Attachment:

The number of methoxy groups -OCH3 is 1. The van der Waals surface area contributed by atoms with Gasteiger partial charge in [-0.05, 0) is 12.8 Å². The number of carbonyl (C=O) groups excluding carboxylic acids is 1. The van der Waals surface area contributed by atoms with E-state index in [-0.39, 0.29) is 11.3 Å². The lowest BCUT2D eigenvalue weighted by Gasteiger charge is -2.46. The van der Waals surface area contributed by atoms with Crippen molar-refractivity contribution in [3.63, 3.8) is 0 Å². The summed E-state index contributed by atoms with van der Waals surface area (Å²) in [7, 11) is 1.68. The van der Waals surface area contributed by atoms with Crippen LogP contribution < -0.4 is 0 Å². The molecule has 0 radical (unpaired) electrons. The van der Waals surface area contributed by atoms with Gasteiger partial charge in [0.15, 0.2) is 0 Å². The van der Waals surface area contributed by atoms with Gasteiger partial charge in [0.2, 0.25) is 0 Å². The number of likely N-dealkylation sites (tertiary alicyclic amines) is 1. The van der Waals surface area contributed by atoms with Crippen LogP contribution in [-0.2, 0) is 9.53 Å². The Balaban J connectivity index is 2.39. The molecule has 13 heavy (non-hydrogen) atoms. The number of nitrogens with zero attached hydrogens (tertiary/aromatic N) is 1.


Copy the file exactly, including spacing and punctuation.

The number of methoxy groups -OCH3 is 1. The van der Waals surface area contributed by atoms with Gasteiger partial charge in [-0.05, 0) is 12.8 Å². The number of carbonyl (C=O) groups excluding carboxylic acids is 1. The van der Waals surface area contributed by atoms with E-state index in [-0.39, 0.29) is 11.3 Å². The lowest BCUT2D eigenvalue weighted by Gasteiger charge is -2.46. The van der Waals surface area contributed by atoms with Crippen molar-refractivity contribution in [3.63, 3.8) is 0 Å². The summed E-state index contributed by atoms with van der Waals surface area (Å²) in [7, 11) is 1.68. The van der Waals surface area contributed by atoms with Crippen LogP contribution < -0.4 is 0 Å². The molecule has 0 radical (unpaired) electrons. The van der Waals surface area contributed by atoms with Gasteiger partial charge in [0.15, 0.2) is 0 Å². The van der Waals surface area contributed by atoms with Gasteiger partial charge in [0.2, 0.25) is 0 Å². The number of likely N-dealkylation sites (tertiary alicyclic amines) is 1. The van der Waals surface area contributed by atoms with Crippen LogP contribution in [-0.2, 0) is 9.53 Å². The Balaban J connectivity index is 2.39. The molecule has 13 heavy (non-hydrogen) atoms. The number of nitrogens with zero attached hydrogens (tertiary/aromatic N) is 1.